1.    Reuben
2.    Simeon
3.    Levi
4.    Judah

9.    Issachar
10.  Zebulun

7.  Gad
8.  Asher

5.   Dan
6.   Naphtali

11.   Joseph
12.   Benjamin

These are the twelve sons of Jacob – who become the twelve tribes of Israel. Jacob’s name is later changed to “Israel.” So the twelve tribes of Israel are the twelve tribes of Jacob.

         And so we go to the second great theophany in Jacob’s story, now many years after the first. Jacob is heading from Haran back to Bethel, where he had seen the ladder reaching into Heaven. He has his wives and children with him, endless flocks and herds, and herdsmen and their families to take care of them. Jacob has become one of the most powerful chieftains of his time.

         But now Jacob comes into an even more dramatic encounter with God (an angel, God, the Holy Spirit – take your pick). This encounter is described as a wrestling match, and it lasts all night.

         How many of you understand from personal experience what’s being portrayed here? I do not mean in exact parallel or exact detail, but a struggle over a very significant choice that kept you awake all night, maybe even for many nights. And when you finally became convinced that you knew what you were supposed to do, the mark of the struggle was indelibly imprinted on your consciousness in some way. (A divorce; changing careers; confronting an issue or a person that has your family or your business stymied and stuck.) Some choices set the direction and pattern of our lives for many years to come. Once made, they cannot be unmade, and we can never really know what our lives might have been like if we had made a different choice.

         Most people assume that Jacob’s wrestle had something to do with his fear of Esau. That has to be true, in my opinion. Twenty years ago, Jacob had run for his life from Esau’s wrath. Is Esau still angry? Not only is that a likely possibility, but Jacob has information that Esau is coming to meet him with four hundred men. That is a huge army by the standards of the time. Is Jacob wrestling with whether or not to turn and run? Or maybe to make a run for some different area where he can start over? But if Esau is really angry, will he not just come in pursuit? Jacob cannot travel very fast with this kind of entourage. Flocks and herds and women and children are not a speedy consort.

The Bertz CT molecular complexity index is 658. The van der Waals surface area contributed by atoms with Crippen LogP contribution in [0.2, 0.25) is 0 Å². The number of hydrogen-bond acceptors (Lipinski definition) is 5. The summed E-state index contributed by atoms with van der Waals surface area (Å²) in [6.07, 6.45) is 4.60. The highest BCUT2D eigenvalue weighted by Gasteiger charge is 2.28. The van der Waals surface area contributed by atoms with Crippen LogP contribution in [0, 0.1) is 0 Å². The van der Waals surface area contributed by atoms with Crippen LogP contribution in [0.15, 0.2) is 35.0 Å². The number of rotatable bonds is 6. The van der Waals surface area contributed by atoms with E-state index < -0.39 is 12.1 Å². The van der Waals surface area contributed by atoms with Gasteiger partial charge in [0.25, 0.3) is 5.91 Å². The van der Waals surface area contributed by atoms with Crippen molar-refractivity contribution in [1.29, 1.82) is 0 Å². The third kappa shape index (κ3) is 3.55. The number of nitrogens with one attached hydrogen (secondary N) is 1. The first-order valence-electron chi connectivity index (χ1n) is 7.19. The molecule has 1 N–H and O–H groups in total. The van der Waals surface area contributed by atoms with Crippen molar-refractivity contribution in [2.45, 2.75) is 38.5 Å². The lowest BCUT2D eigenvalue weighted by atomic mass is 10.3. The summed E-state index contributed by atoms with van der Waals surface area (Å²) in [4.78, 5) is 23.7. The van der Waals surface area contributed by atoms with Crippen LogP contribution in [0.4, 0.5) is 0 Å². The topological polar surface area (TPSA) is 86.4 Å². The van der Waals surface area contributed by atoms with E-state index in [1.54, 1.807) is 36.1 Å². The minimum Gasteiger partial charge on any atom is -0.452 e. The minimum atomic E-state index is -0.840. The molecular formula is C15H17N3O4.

And where did Esau get so many men? They do funny things with numbers in Genesis. There are no Roman numerals yet, never mind Arabic numerals. And often the numbers are symbolic rather than literal. Nothing explains to us the people who are said to live for hundreds of years. Oh well. Esau was coming, and it was scary.

         Along such lines the story is usually told. And Jacob’s strategy – the gifts he strings out between himself and Esau – may be the result of his night of prayer and wrestling with God: a creative plan with which to meet the threat. Very possibly so. You will not go very wrong if this is the way you envision and tell the story. But I get to tell it my way, right? Isn’t that the deal?

         Jacob’s wrestle is not about whether to run or stay. We need to remember that it is God who has told Jacob it is time for him to return to Palestine – time to go home. God has promised to be with him. God has promised to bless and prosper him, and it has certainly been true so far. So what is the decision Jacob is wrestling with? I think Jacob is trying to decide whether to come in peace or to come in war. I think Jacob is the most powerful chieftain in the entire region. I think Jacob knows that if he wants to, he can challenge Esau to a fight and win. I think the safest course for Jacob (at least from a human perspective) is to meet the threat head on.

         But Jacob has already done Esau great harm. Is he now going to add to it by wounding or killing his brother? I think the wrestle is more profound than most people make it. God’s way – or my way? Those are the decisions that baffle us most. Those are the decisions that cost us sleepless nights and cause us to limp for the rest of our lives.

         What kind of a man am I? Do I go on harming and maybe killing my brother? Or do I take a huge, very scary, very risky chance and try to reconcile with my brother? Am I God’s man? Or am I in charge of my own life, now that God has so richly blessed me?